Christians successfully apply pressure to prevent removal of a Nativity scene in liberal Arkansas town

Christians successfully apply pressure to prevent removal of a Nativity scene in liberal Arkansas town

A mayor in an Arkansas town nestled in the Ozark Mountains sought to remove a Nativity scene from a public park, thereby ending a 70-year-old tradition.

Met with significant backlash from Christians, in part due to the attention drawn to the ban by a conservative radio show, the removal has been reversed.

A strong public reminder of the first Christmas will, as a result, not be hidden from public sight this winter in Eureka Springs.

Nowhere to lay His head

The town of Eureka Springs has been referred to by CNN as “the Bible Belt’s LGBTQ oasis.”

One city ad campaign reportedly claimed, “Not even our streets are straight!” Public displays of LGBT affinity are not just permitted but celebrated.

Notwithstanding a good deal of talk about inclusivity in and by the town, last week, it appeared as though certain groups and beliefs would be excluded from public spaces.

Mayor Robert Berry told Randall Christy, executive director of the Great Passion Play, to remove the Nativity scene in Basin Spring Park.

The Nativity scene had been in the park for nearly 70 years, erected by volunteers and sponsored by the Eureka Springs chapter of the Beta Sigma Phi sorority.

The Arkansas Democrat Gazette reported that the sorority donated the Nativity scene to the Great Passion Play last year and asked that the display be once again showcased at the park this year.

After getting the call from the mayor, Christy told KNWA, “We decided we’re not taking it down. We refused to take it down.”

Conservative radio host Todd Starnes caught wind of the order to remove the Nativity scene and helped amplify the cause against this instance of apparent secular iconoclasm.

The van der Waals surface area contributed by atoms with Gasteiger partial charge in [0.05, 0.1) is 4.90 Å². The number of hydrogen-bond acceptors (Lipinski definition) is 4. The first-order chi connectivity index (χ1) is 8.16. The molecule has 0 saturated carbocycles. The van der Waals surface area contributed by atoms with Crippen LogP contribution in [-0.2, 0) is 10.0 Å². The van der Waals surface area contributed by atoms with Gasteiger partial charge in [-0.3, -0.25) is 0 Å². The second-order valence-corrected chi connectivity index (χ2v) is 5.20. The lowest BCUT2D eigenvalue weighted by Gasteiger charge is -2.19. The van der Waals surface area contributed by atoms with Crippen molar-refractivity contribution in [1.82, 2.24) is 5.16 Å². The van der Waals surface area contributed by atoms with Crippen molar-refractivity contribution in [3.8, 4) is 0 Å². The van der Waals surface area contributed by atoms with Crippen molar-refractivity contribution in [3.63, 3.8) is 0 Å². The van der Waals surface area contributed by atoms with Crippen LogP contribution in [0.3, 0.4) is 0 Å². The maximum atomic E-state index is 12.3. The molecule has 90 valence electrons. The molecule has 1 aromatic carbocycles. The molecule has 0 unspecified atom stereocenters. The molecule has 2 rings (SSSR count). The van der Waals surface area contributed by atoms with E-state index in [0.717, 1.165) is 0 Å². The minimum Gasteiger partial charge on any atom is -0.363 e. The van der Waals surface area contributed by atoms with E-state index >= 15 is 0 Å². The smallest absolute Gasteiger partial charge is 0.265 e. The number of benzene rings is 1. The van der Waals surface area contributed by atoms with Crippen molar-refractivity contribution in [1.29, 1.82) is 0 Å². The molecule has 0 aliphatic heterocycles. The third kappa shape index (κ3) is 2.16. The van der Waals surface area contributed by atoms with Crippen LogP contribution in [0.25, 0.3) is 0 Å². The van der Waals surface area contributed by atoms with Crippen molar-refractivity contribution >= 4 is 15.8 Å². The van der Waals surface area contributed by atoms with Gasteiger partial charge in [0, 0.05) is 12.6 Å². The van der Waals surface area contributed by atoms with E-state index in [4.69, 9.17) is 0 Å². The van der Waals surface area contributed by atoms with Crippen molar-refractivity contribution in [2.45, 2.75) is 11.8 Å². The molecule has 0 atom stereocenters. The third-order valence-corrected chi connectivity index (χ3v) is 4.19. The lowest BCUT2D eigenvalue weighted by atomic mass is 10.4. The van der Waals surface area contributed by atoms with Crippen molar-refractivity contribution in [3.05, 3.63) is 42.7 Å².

Christy told Starnes, “This is Christmas. … Why is the Nativity such a threat to the mayor of Eureka Springs?”

He added, “I’m tired of people demanding that we remove Jesus from Christmas. Doesn’t that bother you?”

While the Great Passion Play executive director instructed his team not to comply with the mayor’s request, he noted that he harbored no ill will toward the mayor and the city attorney who “are confused and mixed up like a lot of America is.”

The Nativity isn’t going anywhere

There was substantial backlash over the threat of the Nativity scene’s removal.

Christy said, “People have just been pouring out — posting pictures, saying, ‘don’t take it down, don’t take it down,’ and the mayor has heard the cry of the people.”

KNWA reported that the park was flooded with visitors taking pictures of the installation they believed might soon be taken down.

“You made a big difference, Todd,” Christy told Starnes, underscoring how many people had been calling, “and I think it caused the mayor to take a second look at this.”

On Monday, Christy met again with the mayor, who was reelected to a third term in November.

Christy agreed to pay $25 and get a permit for the Nativity scene. The mayor agreed to allow the statue of baby Jesus to remain in the manger in the city park.

In a Dec. 6 Facebook post, Berry said that “Eureka Springs is going to issue a permit for the Nativity scene to remain, along with other secular displays, in the bandshell in Basin Spring Park in Eureka Springs. The City of Eureka Springs is following its philosophy of being inclusive of all people and all beliefs.”

Christy similarly posted to Facebook, writing, “I want to sincerely, personally thank Eureka Springs Mayor, Butch Berry who just notified me in writing that he has changed his mind and WILL NOT require us to remove our Nativity Scene out of the city’s Basin Park. He and I will STAND TOGETHER to fight this potential lawsuit. We stand together to keep Christ and the Nativity in Christmas in Eureka Springs!!!”

According to Berry, a resident of the town had threatened to sue Eureka Springs over the Nativity, claiming the religious imagery violated his constitutional right to freedom of religion, reported the Gazette.

City attorney Forrest Jacob and the city’s parks director, Scott Miskiel, reportedly told the mayor that “as long as you allow other secular displays to be displayed, then you’re OK,” said Berry.

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